Biggest Mistakes: “Avoiding conflict by failing to speak up when I saw things going wrong on set.” – Meyer

On “Predictability: It’s good for boyfriends. It’s bad for action heroes.” – August

When it comes to writing action and description “Specify the minimum” – Meyer.

What a producer wants is “Something that’s the best version of what it ‘wants’ to be. – Dixon

On the fast pace of today’s films: “In the old days it happened like this. Character says: ‘I’m gonna go to Paris.’ They buy a ticket. They get on the plane. They fly. They arrive. They go to their hotel. They have a shower. Then they go to Paris. Now they say ‘I’m gonna go to Pa–‘ and the next thing they’re in Paris being chased by somebody.” – August.

Getting it made depends on passing the Saturday Night Test. Do you want to go watch “A dying Animal” or “Elegy”? Elegy, right. Same story, different emphasis. “Maybe you can convince them to take a flier, but there are only x number of Friday nights, only a certain number of movies that are going to get made.” – Meyer

“Whenever I’ve violated the ‘would I buy a ticket’ rule, it’s been a disaster.” – Leslie Dixon

On  getting your Passion Project made: “Wait for someone to become a star. Hang onto it. There will be new names, next year.” – Leslie Dixon

What about film school‘s screenwriting rules? “They’ll tell you ‘don’t write the stuff a director can’t film’. I say screw that. I might write a whole paragraph about what the character’s feeling.” – Haas

The game is played like so:A story is a con-game and a writer is a con-man. And not because I have enormous confidence, but because I can instill it in you, and make you listen to what I say. You’re the only expert on your own story.” – Elliot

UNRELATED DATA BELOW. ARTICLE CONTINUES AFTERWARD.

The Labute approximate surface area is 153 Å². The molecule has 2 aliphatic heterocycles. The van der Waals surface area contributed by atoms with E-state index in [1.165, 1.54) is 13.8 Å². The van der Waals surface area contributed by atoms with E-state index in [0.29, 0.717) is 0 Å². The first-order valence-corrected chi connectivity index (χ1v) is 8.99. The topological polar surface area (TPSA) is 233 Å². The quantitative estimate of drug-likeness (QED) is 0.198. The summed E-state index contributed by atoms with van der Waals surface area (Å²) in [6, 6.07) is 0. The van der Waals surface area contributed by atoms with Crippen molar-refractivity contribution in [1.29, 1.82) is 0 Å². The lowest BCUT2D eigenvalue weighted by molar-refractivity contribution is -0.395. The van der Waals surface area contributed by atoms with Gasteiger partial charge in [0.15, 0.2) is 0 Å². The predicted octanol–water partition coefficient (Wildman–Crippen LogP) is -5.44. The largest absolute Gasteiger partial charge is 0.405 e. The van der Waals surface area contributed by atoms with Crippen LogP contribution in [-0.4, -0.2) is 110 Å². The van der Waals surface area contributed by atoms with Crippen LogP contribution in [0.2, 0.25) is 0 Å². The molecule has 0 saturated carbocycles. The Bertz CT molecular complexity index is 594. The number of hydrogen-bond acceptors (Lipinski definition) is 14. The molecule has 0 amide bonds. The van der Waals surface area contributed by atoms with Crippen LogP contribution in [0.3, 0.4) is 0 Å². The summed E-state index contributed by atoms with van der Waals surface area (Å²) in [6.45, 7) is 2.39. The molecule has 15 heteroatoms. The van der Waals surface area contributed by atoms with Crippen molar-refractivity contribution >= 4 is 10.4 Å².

Creative methods vary: “There are two basic creative methods.” Mozart, who just played billiards and wrote in his head and ‘copied it out’ and Beethoven, who edited a lot. – Meyer

On overcoming ‘writer’s block’. “You start off with nothing but every possibility.” Fey space in math’s. “Each time you make a decision you eliminate every other possible decision. Make the decision you consciously think will NEVER get you to the next point in the story. How do I get from B to C? I’m doing 7.pi.” – Elliott

On rejecting the Hollywood Formula: “It’s like trying to fake a hard-on. It just doesn’t work.” – Meyer.

On writing, pure and simple: “You have to believe in what you do. I’m not writing to satisfy the expectations of 60 million people i’ve never met.” – Meyer.

On why ‘pure and simple’ is a pipe dream. “The idea of writing for yourself is a statement of fear. I don’t know about the rest of you but I love the Monty Python scetch that is about a joke that is so funny that everybody who reads it, dies. I want people to understand what I write in exactly the way I intend. I am writing for everybody. The danger in Hollywood is when someone says ‘write something you don’t believe will be good’.” – Elliott

On Actors: “50% of your dialogue won’t make it. An actor will say: “You know that big speech I have about the labor unions in America? I can do that with a look.” – Meyer “Every Actor has one question they want to know the answer to about your film. ‘The director… is s/he crazy. Are we going to have to pull the boat over the mountain?'” – Meyer.

And ya, so…

A South African filmmaker wrote an article (for some reason, filmcontact failed to award him a byline, so I have no idea who he is!) assessing the state of the South African film industry, and saying we need better writers and directors in South Africa. I guess this is good news for me. Presuming  I’m “better”, that is. I suspect I’m learning to be. *update: Story by Ronnie Apteker, a South African producer. Thanks Nadia for that info.

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3 Responses to “Funny, True or False: Soundbites from a WGF screenwriting masterclass”

  1. The Burg Says:

    loved this Jean….i have faith you will be the best possibly writer you can be….but only you can show us how great you really are.
    No pressure.

  2. Nadia Says:

    Hey Jean, the piece was written by producer Ronnie Apteker, if you’re still wondering. He’s working on Riaad Moosa’s first film – looking forward to seeing it!

  3. jean Says:

    Nadia! thanks for the info – much appreciated. I’ll update to that effect.